• Crusher can run on battery power alone, allowing for nearly silent operation.
  • Crusher can carry weapons, so it can take on combat roles down the line.

According to the NREC, Crusher's technology is six to 10 years from real-world implementation. While smaller, human-controlled robots have made it onto the battlefield already (see How Military Robots Work), massive, unmanned robots like Crusher are still in laboratories. The complexity of the perception and control systems necessary for a large-scale robot to handle unknown terrain and conditions are still in the research-and-development stage. Crusher's perception and navigation systems are prototypes intended as test platforms for increasingly innovative approaches to ground combat vehicles that require no human input to carry out their mission.

In the next section, we'll take a look at some of those systems. Since Crusher is first and foremost a military project, complete details aren't available for the general public, but HowStuffWorks has managed nonetheless to find out some interesting information.

Crusher prototypes

Photo courtesy Carnegie Mellon, National Robotics Engineering Center

Crusher Technology

There are three primary focus areas in Crusher's development:

  • ruggedness to withstand extreme terrain without losing speed, even when carrying 8,000 pounds of cargo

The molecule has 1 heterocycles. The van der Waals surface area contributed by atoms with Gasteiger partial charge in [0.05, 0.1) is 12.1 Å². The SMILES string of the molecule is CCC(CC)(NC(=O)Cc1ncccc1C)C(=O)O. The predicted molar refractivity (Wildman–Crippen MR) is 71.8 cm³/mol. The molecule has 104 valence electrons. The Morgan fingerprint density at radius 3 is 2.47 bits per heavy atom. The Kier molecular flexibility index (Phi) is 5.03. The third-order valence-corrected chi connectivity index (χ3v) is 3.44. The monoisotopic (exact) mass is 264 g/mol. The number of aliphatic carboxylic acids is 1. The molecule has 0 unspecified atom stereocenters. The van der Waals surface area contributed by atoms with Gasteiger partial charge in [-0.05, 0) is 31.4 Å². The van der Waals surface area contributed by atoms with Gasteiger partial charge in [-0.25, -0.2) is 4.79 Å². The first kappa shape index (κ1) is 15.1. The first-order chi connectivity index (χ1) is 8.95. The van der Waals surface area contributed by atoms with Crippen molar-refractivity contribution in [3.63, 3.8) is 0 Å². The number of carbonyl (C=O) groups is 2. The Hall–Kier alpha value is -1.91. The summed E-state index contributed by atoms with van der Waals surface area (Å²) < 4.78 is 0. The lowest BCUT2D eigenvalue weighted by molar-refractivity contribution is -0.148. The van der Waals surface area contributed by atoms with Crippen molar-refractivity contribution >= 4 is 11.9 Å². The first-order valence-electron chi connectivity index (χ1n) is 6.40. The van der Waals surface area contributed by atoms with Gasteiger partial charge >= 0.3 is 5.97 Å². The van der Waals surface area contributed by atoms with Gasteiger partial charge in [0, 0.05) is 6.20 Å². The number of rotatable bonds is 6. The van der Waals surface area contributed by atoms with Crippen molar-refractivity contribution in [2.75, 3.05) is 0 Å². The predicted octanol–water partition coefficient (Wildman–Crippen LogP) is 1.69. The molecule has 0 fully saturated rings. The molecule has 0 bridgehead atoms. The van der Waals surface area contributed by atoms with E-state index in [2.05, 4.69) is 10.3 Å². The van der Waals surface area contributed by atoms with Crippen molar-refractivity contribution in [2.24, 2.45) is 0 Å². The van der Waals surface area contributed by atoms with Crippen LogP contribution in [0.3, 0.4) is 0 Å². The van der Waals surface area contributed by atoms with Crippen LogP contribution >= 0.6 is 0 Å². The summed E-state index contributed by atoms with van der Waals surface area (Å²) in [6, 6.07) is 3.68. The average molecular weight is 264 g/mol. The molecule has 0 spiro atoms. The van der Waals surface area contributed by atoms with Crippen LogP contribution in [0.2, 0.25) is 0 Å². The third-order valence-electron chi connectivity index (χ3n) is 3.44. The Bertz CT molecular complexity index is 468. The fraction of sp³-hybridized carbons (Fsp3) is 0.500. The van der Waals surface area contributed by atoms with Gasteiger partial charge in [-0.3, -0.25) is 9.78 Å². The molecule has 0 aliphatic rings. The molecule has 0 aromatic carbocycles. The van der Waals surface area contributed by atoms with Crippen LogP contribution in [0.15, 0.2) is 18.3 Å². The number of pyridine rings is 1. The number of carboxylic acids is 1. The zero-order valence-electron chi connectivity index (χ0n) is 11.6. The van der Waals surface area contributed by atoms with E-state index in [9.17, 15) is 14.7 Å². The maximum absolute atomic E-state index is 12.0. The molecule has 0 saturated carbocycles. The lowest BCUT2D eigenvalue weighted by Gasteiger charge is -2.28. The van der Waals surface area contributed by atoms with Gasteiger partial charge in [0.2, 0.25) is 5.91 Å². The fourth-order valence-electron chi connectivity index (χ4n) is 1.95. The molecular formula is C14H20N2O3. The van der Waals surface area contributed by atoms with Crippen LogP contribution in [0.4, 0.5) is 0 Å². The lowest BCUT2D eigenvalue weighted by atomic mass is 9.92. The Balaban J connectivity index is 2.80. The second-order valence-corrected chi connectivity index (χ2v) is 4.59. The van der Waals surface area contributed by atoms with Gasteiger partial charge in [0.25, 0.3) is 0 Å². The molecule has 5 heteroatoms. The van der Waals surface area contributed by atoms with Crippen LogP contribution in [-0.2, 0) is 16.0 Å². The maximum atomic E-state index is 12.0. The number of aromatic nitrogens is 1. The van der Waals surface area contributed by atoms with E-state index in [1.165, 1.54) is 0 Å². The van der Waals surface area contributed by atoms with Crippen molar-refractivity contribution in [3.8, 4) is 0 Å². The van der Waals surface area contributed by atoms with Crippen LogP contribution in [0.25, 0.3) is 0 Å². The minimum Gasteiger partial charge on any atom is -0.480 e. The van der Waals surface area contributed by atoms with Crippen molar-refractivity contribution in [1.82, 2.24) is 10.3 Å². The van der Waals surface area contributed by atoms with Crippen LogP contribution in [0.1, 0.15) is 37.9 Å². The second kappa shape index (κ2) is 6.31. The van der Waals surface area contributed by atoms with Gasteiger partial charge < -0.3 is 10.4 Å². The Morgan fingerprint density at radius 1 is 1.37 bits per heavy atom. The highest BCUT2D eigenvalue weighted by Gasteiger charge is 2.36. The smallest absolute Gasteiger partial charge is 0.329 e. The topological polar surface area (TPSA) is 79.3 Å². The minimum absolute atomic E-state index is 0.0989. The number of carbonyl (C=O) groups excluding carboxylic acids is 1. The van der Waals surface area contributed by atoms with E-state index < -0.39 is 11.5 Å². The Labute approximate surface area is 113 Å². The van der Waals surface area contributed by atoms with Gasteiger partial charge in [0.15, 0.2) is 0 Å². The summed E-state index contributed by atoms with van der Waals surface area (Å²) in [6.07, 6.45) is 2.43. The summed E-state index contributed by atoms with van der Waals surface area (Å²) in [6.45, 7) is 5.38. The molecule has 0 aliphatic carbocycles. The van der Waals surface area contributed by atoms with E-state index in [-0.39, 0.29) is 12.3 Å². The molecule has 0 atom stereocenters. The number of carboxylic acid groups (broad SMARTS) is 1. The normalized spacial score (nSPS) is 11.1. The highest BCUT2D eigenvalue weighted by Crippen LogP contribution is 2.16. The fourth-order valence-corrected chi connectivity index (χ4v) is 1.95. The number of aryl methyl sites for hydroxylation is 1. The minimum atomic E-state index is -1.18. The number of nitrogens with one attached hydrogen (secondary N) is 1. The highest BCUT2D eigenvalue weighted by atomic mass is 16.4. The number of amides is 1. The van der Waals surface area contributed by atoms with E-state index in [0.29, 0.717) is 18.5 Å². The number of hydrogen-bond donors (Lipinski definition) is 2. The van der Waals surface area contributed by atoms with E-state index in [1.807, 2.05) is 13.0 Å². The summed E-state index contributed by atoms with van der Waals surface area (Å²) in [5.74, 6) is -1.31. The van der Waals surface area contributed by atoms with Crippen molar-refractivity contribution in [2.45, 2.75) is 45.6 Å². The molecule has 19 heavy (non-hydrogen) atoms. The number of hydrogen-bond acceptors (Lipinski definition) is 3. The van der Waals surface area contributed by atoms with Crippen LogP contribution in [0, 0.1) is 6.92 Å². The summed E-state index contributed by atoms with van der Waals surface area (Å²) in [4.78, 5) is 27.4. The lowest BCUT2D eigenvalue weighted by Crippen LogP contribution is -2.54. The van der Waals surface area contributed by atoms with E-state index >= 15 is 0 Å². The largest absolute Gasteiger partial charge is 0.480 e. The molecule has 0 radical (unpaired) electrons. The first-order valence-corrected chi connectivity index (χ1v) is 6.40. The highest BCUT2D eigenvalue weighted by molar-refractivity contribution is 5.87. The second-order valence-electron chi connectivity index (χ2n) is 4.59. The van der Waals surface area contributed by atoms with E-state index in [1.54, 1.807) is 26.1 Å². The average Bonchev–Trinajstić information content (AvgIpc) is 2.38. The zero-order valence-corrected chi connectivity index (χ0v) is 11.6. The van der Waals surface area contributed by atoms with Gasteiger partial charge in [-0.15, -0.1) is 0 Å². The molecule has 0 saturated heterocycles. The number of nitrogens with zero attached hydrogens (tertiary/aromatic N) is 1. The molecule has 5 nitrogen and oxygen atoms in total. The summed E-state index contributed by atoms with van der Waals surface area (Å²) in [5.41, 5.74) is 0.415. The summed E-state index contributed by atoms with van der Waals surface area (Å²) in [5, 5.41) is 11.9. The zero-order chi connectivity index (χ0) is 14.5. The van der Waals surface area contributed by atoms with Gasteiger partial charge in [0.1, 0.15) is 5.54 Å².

• quiet motion on the battlefield to make it a viable reconnaissance asset
  • autonomous operation to allow for scouting, reconnaissance and even combat roles without risking a single human life

Crusher's skeleton is made of aluminum and titanium. Its hull is an aluminum space frame (an open structure of connecting rods) with ultra-sturdy titanium nodes joining the rods for added strength in the likely event of collisions with large, hard objects. Immediately below the hull is a skid plate - basically a suspended, shock-mounted steel "bumper" that stands as a first-defense, protecting the hull from initial contact with the likes of boulders, tree stumps and steps.

To keep it moving over obstacles and generally unfriendly terrain, Crusher sports a six-wheel, all-wheel-drive system powered by a hybrid diesel-electric setup that allows for nearly silent operation - a handy characteristic in recon work. A 78-horsepower, turbo-diesel engine acts as a generator in the system, outputting a continuous 58 kilowatts (kW) of power to charge Crusher's 300-volt, 18.7-kW, lithium-ion battery pack. The batteries in turn run six 210-kW electric motors, one situated in each of the six wheel hubs. Each motor produces 282 horsepower. Like most hybrid-electric power systems, Crusher makes use of regenerative braking to return some power to the batteries each time it slows down (see How Hybrid Cars Work to learn about regenerative braking). The vehicle can run on silent battery power alone for 2 to 10 miles (3 to 16 km) depending on speed and cargo load.